About six months ago, Jana wrote a great article about how to make cultured butter. As she outlined, making cultured butter is especially satisfying, since the process produces two delicious byproducts: crème fraiche and buttermilk. All you need is a quart of cream and some culture, which can be purchased here.
Since following her instructions in my own kitchen, I’ve been experimenting with adding flavor to the (admittedly already flavorful) cultured butter. I like to keep some of the batch plain (only slightly salted), while making small rounds of flavored butter to freeze and bring out for special occasions.
Making flavored butters is not a scientific process; it’s based more on personal taste, intuition and experimentation. Luckily, it’s hard to go wrong with added flavors to butter. In terms of measurements, I suggest starting with very small amounts and tasting as you go, as it’s possible to overdo it. Make sure any ingredients you add to your butter are finely ground and as fresh as you can find them.
As I’ve mentioned before, I run a small herb farm with my partner, so herbed butter is my go-to. We’re created a dried herb blend called “Herbes de Vermont,” which contains oregano, rosemary, thyme, lemon thyme and basil. When I combine this blend with butter, it creates a spread that’s delicious on freshly baked bread served as an accompaniment to soups and hearty winter meals. There’s something about the vibrancy of herbs that helps lift me out of the starchiness of winter.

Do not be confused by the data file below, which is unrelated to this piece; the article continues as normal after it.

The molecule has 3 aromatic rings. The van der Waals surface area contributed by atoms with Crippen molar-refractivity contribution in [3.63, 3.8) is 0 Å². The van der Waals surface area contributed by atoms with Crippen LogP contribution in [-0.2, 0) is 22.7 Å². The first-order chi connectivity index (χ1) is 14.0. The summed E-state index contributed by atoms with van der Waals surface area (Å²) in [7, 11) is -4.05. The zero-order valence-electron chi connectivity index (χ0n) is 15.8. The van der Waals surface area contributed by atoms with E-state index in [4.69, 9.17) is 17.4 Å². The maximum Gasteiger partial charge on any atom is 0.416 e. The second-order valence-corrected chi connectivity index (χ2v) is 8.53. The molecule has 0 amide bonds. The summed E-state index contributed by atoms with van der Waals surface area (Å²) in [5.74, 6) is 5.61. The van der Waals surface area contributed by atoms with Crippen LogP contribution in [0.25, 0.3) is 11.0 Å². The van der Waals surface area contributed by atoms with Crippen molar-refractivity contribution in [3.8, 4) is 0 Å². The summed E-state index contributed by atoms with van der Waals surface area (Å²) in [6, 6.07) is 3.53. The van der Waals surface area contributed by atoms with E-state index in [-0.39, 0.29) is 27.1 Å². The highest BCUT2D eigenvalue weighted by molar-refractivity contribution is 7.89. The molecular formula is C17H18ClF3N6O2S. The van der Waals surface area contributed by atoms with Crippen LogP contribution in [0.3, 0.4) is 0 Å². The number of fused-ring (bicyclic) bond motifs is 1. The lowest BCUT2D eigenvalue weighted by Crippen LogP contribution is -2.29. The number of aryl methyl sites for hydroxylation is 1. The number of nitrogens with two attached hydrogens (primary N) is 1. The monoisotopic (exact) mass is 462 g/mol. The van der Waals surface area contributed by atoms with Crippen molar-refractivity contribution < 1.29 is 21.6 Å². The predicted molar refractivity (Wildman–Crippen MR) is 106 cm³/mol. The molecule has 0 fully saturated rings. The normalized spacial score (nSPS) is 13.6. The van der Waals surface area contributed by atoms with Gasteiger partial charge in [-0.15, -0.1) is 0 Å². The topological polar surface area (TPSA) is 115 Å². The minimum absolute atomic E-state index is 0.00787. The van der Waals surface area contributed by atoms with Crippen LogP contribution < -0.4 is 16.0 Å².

Another tantalizing herb combination is lavender and rosemary. I have come to love lavender, but if you add too much, it can make any dish taste more like soap than food. To avoid this, I combine one part lavender with three parts rosemary, and make sure to grind them finely in a mortar and pestle. This butter is a great accompaniment to a tea-and-toast snack, as the lingering sweetness of the lavender complements a cup of honey-sweetened black tea.
Butter is salted not only for flavor, but for preservation purposes. After the light salting that the finished butter receives, I sometimes like to create saltier butters, using coarse Himalayan pink salt, a beautiful crystal salt I was given as a present. Recently, gourmet flavored salts have become increasingly popular, and I imagine a black truffle salted or beet and tarragon salted butter would taste divine (salt flavor inspiration comes from Salt Farm, a San Diego salt company).
A flavored butter often served at restaurants is anchovy butter, which involves blending anchovies in a food processor first before kneading it into the butter. The great thing about anchovies is that they’re often preserved in salt, so the savory flavor really comes through.
If you’re interested in a sweeter butter, you can’t go wrong with maple butter. It’s delicious on cinnamon bread, English muffins and cornbread.
Homemade butter is a treat in itself, and a great canvas for your culinary creativity. I think I may whip some up today!